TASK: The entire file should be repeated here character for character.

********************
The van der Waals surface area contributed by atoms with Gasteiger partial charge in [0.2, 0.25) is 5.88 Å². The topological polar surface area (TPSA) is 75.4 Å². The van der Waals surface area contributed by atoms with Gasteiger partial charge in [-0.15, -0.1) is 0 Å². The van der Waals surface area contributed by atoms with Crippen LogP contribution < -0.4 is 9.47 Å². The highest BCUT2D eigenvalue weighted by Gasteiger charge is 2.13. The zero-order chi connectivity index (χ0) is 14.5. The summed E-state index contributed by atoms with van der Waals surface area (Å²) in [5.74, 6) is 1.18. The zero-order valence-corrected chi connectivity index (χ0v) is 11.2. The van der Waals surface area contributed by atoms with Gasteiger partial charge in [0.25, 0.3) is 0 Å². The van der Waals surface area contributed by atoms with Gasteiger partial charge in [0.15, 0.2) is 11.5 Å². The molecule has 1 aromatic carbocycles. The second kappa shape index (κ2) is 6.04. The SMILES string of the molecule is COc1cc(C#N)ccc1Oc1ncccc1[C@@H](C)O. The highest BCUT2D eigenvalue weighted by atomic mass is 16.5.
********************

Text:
The van der Waals surface area contributed by atoms with Gasteiger partial charge in [0.2, 0.25) is 5.88 Å². The topological polar surface area (TPSA) is 75.4 Å². The van der Waals surface area contributed by atoms with Gasteiger partial charge in [-0.15, -0.1) is 0 Å². The van der Waals surface area contributed by atoms with Crippen LogP contribution < -0.4 is 9.47 Å². The highest BCUT2D eigenvalue weighted by Gasteiger charge is 2.13. The zero-order chi connectivity index (χ0) is 14.5. The summed E-state index contributed by atoms with van der Waals surface area (Å²) in [5.74, 6) is 1.18. The zero-order valence-corrected chi connectivity index (χ0v) is 11.2. The van der Waals surface area contributed by atoms with Gasteiger partial charge in [0.25, 0.3) is 0 Å². The van der Waals surface area contributed by atoms with Gasteiger partial charge in [0.15, 0.2) is 11.5 Å². The molecule has 1 aromatic carbocycles. The second kappa shape index (κ2) is 6.04. The SMILES string of the molecule is COc1cc(C#N)ccc1Oc1ncccc1[C@@H](C)O. The highest BCUT2D eigenvalue weighted by atomic mass is 16.5.